Host colonisation in mosquito-associated bacteria

Given the rise of insecticide resistance and the invasion of vectors into new areas in the course of climate change and urbanisation; new, alternative approaches to vector control are urgently needed. Ideal control measures can be used in conjunction with already existing ones to avoid reliance on one single method, which renders the system inflexible and control failure has dramatic consequences until a replacement is found.

An attractive approach is the use of mosquito-associated bacteria as delivery vehicles for toxins or other modifying traits; which can lead to death of the mosquito, blocking of arboviral infection, or reducing the mosquito lifespan. However, whilst a large body of work is ongoing to find the delivered toxins or other genetic manipulation methods; we still have very limited understanding of the bacteria inhabiting the midgut; which however are one of the two essential components, i.e. the delivery vehicle of the trait of interest.

This PhD proposal will be embedded in the closely interlinked teams of Grant Hughes (GLH; mosquito microbiomes) and Eva Heinz (EH; microbial genomics), and address one of the key features in any host-pathogen relationship: the bacterial cell surface, and what distinguishes bacterial symbionts from other bacteria that are taken up by the mosquito, but do not manage to form a stable relationship. As midgut symbionts experience a rapid host – environment transition due to the short life span of their hosts, as opposed to the main model organisms (human, mouse), this project also aims to model how much more efficient certain adhesion factors make establishment as symbiont, and to what extent the interim time in the environment influences this, as this has an impact to colonisation in densely vs. sparsely mosquito-inhabited areas.

This project will be placed in the collaborative work between EH and GLH, which includes a five-year funded BBSRC-NSF grant, where this position will use mosquito midgut-derived whole-genome sequence data generated in the course of this larger project, and focus on the diversity and evolution of surface protein families as well as the relevance of cell surface polysaccharides in the ability of bacteria to colonize the mosquito host.

Where does the project lie on the Translational Pathway?

T1 (Basic Research – T2 (Human/Clinical Research)

Expected Outputs

The project will produce high quality REF returnable 3*/4* publications and will provide essential data for translational follow-up work on using microbes to control arboviral vectors. Previous and current PhD students from EH have all published one or several high-quality first-author papers, including Molecular Microbiology, PLoS Pathogens and Nucleic Acids Research, and have all moved to postdoctoral positions or are working as programmer in industry. Recent work from EH and GLH on mosquito microbiomes has resulted in high-quality publications in the ISME Journal, PLoS Pathogens and PLoS NTD. The project will have the unique opportunity to access large-scale sequence data from mosquito-derived symbionts which will be generated in the course of a shared 5-year BBSRC/NSF-funded project by EH, GLH and Dr. Kerri Coon (USA). The student will furthermore be embedded in the larger collaborative network around EH and GH, which includes Dr. Coon (group leader at University of Wisconsin-Madison, USA) and Prof. Corander (Wellcome Sanger Institute), and a wide range of collaborations around microbial genomics (EH) and mosquito microbiomes (GLH). This is a key strategic area for LSTM as evidenced by the recent appointment of EH and GLH who were recruited from the prestigious Wellcome Sanger Institute and the University of Texas Medical Branch, respectively.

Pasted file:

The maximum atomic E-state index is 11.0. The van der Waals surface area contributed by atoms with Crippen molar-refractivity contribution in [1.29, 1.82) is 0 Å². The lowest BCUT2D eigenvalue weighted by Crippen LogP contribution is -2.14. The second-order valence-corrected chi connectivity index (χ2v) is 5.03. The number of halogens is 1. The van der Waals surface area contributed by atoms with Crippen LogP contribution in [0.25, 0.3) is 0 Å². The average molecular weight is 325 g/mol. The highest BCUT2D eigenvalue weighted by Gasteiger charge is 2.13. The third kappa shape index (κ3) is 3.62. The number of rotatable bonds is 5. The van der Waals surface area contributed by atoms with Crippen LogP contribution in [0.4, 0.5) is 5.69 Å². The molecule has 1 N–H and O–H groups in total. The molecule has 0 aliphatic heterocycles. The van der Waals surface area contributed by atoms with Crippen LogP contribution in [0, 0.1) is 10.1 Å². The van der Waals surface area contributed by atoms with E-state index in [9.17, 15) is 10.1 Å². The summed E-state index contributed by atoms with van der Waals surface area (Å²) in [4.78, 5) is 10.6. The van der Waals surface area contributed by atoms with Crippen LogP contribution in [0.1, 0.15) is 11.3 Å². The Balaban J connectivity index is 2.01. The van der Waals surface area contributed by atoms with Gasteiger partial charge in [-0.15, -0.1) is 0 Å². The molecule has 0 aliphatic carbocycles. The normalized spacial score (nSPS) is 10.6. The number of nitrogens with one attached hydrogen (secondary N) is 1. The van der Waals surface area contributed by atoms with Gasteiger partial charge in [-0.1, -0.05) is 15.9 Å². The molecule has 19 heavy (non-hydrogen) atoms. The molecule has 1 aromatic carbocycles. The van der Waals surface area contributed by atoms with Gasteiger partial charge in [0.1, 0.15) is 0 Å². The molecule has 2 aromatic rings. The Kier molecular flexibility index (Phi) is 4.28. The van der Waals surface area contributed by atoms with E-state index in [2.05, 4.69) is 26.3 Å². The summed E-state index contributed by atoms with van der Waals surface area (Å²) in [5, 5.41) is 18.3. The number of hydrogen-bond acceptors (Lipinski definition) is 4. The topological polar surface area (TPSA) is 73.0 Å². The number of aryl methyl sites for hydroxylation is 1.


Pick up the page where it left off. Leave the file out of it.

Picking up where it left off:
Training Opportunities

Training will be provided in bioinformatics (molecular evolution, comparative genomics, host-pathogen interaction, protein family evolution), statistics, evolutionary models (EH); insectary work and molecular microbiology (GLH). The student will furthermore work with collaborators at the Wellcome Sanger Institute, Lancaster University, and in the US, and be embedded in the already closely collaborating network between the supervisory team and further collaborators world-wide.

Skills Required

The student should be interested in bioinformatics, in particular genome evolution, host-pathogen interactions and co-evolution.

Key Publications associated with this project

Kozlova et al. 2020 ISME Journal; Microbial interactions in the mosquito gut determine Serratia colonization and blood-feeding propensity.

Horesh et al. 2020 Nucleic Acids Research; Type II and type IV toxin–antitoxin systems show different evolutionary patterns in the global Klebsiella pneumoniae population

Hegde et al. 2019 PLoS NTD; CRISPR/Cas9-mediated gene deletion of the ompA gene in symbiotic Cedecea neteri impairs biofilm formation and reduces gut colonization of Aedes aegypti mosquitoes

Heinz et al. 2016 Genome Biology and Evolution; Conserved features in the structure, mechanism, and biogenesis of the inverse autotransporter protein family

Heinz et al. 2015 Genome Biology and Evolution; Evolution of the translocation and assembly module (TAM)

Deadline: Thursday 11th February 2021; 12:00 noon GMT

Further details on the MRC/DTP and CASE programmes and application guidance and process can be found here